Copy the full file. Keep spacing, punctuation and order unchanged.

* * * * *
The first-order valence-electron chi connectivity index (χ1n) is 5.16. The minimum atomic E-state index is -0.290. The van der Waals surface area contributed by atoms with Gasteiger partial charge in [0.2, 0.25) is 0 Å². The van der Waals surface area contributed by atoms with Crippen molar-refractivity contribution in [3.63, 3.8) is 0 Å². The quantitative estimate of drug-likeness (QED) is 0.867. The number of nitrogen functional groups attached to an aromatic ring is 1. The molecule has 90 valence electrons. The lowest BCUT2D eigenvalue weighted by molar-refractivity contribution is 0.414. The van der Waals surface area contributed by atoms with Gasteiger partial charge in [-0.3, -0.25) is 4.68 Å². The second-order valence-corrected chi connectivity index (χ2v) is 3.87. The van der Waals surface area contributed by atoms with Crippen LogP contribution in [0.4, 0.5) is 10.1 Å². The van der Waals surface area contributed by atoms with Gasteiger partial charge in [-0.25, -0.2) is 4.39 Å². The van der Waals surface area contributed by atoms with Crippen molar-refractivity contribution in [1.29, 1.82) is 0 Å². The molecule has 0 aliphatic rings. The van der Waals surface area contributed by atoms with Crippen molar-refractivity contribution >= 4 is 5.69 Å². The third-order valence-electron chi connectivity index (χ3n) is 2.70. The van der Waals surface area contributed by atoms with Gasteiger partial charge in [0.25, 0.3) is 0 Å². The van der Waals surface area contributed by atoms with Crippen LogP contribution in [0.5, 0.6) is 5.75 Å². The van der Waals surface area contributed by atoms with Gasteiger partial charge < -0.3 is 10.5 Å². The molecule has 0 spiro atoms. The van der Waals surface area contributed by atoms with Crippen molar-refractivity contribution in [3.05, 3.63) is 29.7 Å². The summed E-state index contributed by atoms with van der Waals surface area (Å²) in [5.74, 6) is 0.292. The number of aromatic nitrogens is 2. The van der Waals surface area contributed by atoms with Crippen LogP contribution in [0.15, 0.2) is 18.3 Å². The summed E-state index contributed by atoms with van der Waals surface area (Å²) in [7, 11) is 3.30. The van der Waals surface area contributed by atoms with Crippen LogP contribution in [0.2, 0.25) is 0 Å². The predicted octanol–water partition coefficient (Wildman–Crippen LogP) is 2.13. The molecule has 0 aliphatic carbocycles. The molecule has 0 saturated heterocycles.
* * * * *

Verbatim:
The first-order valence-electron chi connectivity index (χ1n) is 5.16. The minimum atomic E-state index is -0.290. The van der Waals surface area contributed by atoms with Gasteiger partial charge in [0.2, 0.25) is 0 Å². The van der Waals surface area contributed by atoms with Crippen molar-refractivity contribution in [3.63, 3.8) is 0 Å². The quantitative estimate of drug-likeness (QED) is 0.867. The number of nitrogen functional groups attached to an aromatic ring is 1. The molecule has 90 valence electrons. The lowest BCUT2D eigenvalue weighted by molar-refractivity contribution is 0.414. The van der Waals surface area contributed by atoms with Gasteiger partial charge in [-0.3, -0.25) is 4.68 Å². The second-order valence-corrected chi connectivity index (χ2v) is 3.87. The van der Waals surface area contributed by atoms with Crippen LogP contribution in [0.4, 0.5) is 10.1 Å². The van der Waals surface area contributed by atoms with Gasteiger partial charge in [-0.25, -0.2) is 4.39 Å². The van der Waals surface area contributed by atoms with Crippen molar-refractivity contribution in [1.29, 1.82) is 0 Å². The molecule has 0 aliphatic rings. The van der Waals surface area contributed by atoms with Crippen molar-refractivity contribution >= 4 is 5.69 Å². The third-order valence-electron chi connectivity index (χ3n) is 2.70. The van der Waals surface area contributed by atoms with Gasteiger partial charge in [0.25, 0.3) is 0 Å². The van der Waals surface area contributed by atoms with Crippen LogP contribution in [0.5, 0.6) is 5.75 Å². The van der Waals surface area contributed by atoms with Gasteiger partial charge < -0.3 is 10.5 Å². The molecule has 0 spiro atoms. The van der Waals surface area contributed by atoms with Crippen molar-refractivity contribution in [3.05, 3.63) is 29.7 Å². The summed E-state index contributed by atoms with van der Waals surface area (Å²) in [5.74, 6) is 0.292. The number of aromatic nitrogens is 2. The van der Waals surface area contributed by atoms with Crippen LogP contribution in [0.15, 0.2) is 18.3 Å². The summed E-state index contributed by atoms with van der Waals surface area (Å²) in [7, 11) is 3.30. The van der Waals surface area contributed by atoms with Crippen LogP contribution in [0.2, 0.25) is 0 Å². The predicted octanol–water partition coefficient (Wildman–Crippen LogP) is 2.13. The molecule has 0 aliphatic carbocycles. The molecule has 0 saturated heterocycles.